(1) Reopening of removal proceedings for a de novo hearing to consider termination of an alien’s deferral of removal pursuant to 8 C.F.R. § 1208.17(d)(1) (2014), is warranted where the Government presents evidence that was not considered at the previous hearing if it is relevant to the possibility that the alien will be tortured in the country to which removal has been deferred.

(2) The doctrine of collateral estoppel does not prevent an Immigration Judge from reevaluating an alien’s credibility in light of additional evidence presented at a hearing under 8 C.F.R. § 1208.17(d)(3).


L-G-H-, 26 I&N Dec. 365 (BIA 2014)

ID 3809 (PDF)

Sale of a controlled substance in violation of section 893.13(1)(a)(1) of the Florida Statutes, which lacks a mens rea element with respect to the illicit nature of the substance but requires knowledge of its presence and includes an affirmative defense for ignorance of its unlawful nature, is an “illicit trafficking” aggravated felony under section 101(a)(43)(B) of the Immigration and Nationality Act, 8 U.S.C. § 1101(a)(43)(B) (2012).


M-L-M-A-, 26 I&N Dec. 360 (BIA 2014)

ID 3808 (PDF)

(1) Because an application for special rule cancellation of removal under section 240A(b)(2) of the Immigration and Nationality Act, 8 U.S.C. § 1229b(b)(2) (2006), is a continuing one, false testimony given by the respondent more than 3 years prior to the entry of a final administrative order should not be considered in determining whether she is barred from establishing good moral character under section 101(f)(6) of the Act, 8 U.S.C. § 1101(f)(6) (2006). Matter of Garcia, 24 I&N Dec. 179 (BIA 2007), and Matter of Ortega-Cabrera, 23 I&N Dec. 793 (BIA 2005), followed.

(2) Although the respondent was divorced from her abusive husband and subsequently had a long-term relationship with another man, she had not previously been granted special rule cancellation of removal based on her abusive marriage and had significant equities that merited a favorable exercise of discretion. Matter of A-M-, 25 I&N Dec. 66 (BIA 2009), distinguished.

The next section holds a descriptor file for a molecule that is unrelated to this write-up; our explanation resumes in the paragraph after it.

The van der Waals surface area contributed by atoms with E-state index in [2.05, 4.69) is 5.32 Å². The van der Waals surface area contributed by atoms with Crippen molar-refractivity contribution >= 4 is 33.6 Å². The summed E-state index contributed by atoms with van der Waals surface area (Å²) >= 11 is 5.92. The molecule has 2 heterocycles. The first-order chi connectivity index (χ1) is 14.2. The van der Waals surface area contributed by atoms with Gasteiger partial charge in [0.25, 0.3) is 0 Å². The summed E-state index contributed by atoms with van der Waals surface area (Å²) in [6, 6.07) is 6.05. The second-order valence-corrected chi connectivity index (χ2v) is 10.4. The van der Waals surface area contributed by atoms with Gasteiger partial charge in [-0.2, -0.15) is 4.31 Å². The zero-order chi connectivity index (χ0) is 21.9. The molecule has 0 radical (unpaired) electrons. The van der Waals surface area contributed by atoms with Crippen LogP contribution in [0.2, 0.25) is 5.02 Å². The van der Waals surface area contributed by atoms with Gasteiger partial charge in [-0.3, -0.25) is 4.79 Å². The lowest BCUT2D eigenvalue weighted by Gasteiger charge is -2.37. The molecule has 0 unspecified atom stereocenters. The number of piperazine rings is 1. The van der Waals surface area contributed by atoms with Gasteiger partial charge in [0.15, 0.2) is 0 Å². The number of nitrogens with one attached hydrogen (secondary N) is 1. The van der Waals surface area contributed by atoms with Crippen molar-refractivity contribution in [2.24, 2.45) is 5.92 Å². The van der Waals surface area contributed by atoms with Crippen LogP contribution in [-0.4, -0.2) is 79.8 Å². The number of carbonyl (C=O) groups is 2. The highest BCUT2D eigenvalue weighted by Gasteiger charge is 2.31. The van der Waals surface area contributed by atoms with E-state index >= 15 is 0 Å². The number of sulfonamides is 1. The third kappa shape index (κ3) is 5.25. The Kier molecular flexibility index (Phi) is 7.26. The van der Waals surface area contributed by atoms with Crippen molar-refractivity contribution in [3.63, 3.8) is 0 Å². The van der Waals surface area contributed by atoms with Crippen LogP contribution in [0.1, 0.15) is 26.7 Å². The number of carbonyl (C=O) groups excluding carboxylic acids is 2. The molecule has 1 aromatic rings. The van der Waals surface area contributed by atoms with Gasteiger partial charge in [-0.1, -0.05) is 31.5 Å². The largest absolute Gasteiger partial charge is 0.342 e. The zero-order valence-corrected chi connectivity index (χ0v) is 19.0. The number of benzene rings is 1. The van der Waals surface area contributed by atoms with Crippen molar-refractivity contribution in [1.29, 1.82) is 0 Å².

CHAIREZ, 26 I&N Dec. 349 (BIA 2014)

ID 3807 (PDF)

(1) The categorical approach, which requires a focus on the minimum conduct that has a realistic probability of being prosecuted under the statute of conviction, is employed to determine whether the respondent’s conviction for felony discharge of a firearm under section 76-10-508.1 of the Utah Code is for a crime of violence aggravated felony or a firearms offense under the Immigration and Nationality Act. Moncrieffe v. Holder, 133 S. Ct. 1678 (2013), followed.

(2) The Department of Homeland Security did not meet its burden of establishing the respondent’s removability as an alien convicted of an aggravated felony where it did not show that section 76-10-508.1 of the Utah Code was divisible with respect to the mens rea necessary to constitute a crime of violence. Descamps v. United States, 133 S. Ct. 2276 (2013), followed. Matter of Lanferman, 25 I&N Dec. 721 (BIA 2012), withdrawn.

(3) Where the respondent did not demonstrate that he or anyone else was successfully prosecuted for discharging an “antique firearm” under section 76-10-508.1 of the Utah Code, which contains no exception for “antique firearms” as defined by 18 U.S.C. § 921(a)(16) (2012), the statute was not shown to be categorically overbroad relative to section 237(a)(2)(C) of the Act, 8 U.S.C. § 1227(a)(2)(C) (2012). Matter of Mendez-Orellana, 25 I&N Dec. 254 (BIA 2010), clarified.


G-G-S-, 26 I&N Dec. 339 (BIA 2014)

ID 3806 (PDF)

An alien’s mental health as a factor in a criminal act falls within the province of the criminal courts and is not considered in assessing whether the alien was convicted of a “particularly serious crime” for immigration purposes.


P-S-H-, 26 I&N Dec. 329 (BIA 2014)

ID 3805 (PDF)

To terminate a grant of asylum pursuant to 8 C.F.R. § 1208.24 (2013), the Department of Homeland Security must establish, by a preponderance of the evidence, that (1) there was fraud in the alien’s asylum application and (2) the fraud was such that the alien was not eligible for asylum at the time it was granted; however, proof that the alien knew of the fraud in the application is not required in order to satisfy the first criterion. Matter of A-S-J-, 25 I&N Dec. 893 (BIA 2012), clarified.


DUARTE-LUNA and LUNA, 26 I&N Dec. 325 (BIA 2014)

ID 3804 (PDF)

A parent’s continuous physical presence and continuous residence in the United States
cannot be imputed to a child for purposes of establishing the child’s eligibility for
Temporary Protected Status.


E-F-H-L-, 26 I&N Dec. 319 (BIA 2014)

ID 3803 (PDF)

In the ordinary course of removal proceedings, an applicant for asylum or for withholding or deferral of removal is entitled to a hearing on the merits of those applications, including an opportunity to provide oral testimony and other evidence, without first having to establish prima facie eligibility for the requested relief. Matter of Fefe, 20 I&N Dec. 116 (BIA 1989), followed.


JACKSON AND ERANDIO, 26 I&N Dec. 314 (BIA 2014)

ID 3802 (PDF)

Section 402(a)(2) of the Adam Walsh Child Protection and Safety Act of 2006, Pub. L.
No. 109-248, 120 Stat. 587, 622, which bars the approval of a family-based visa petition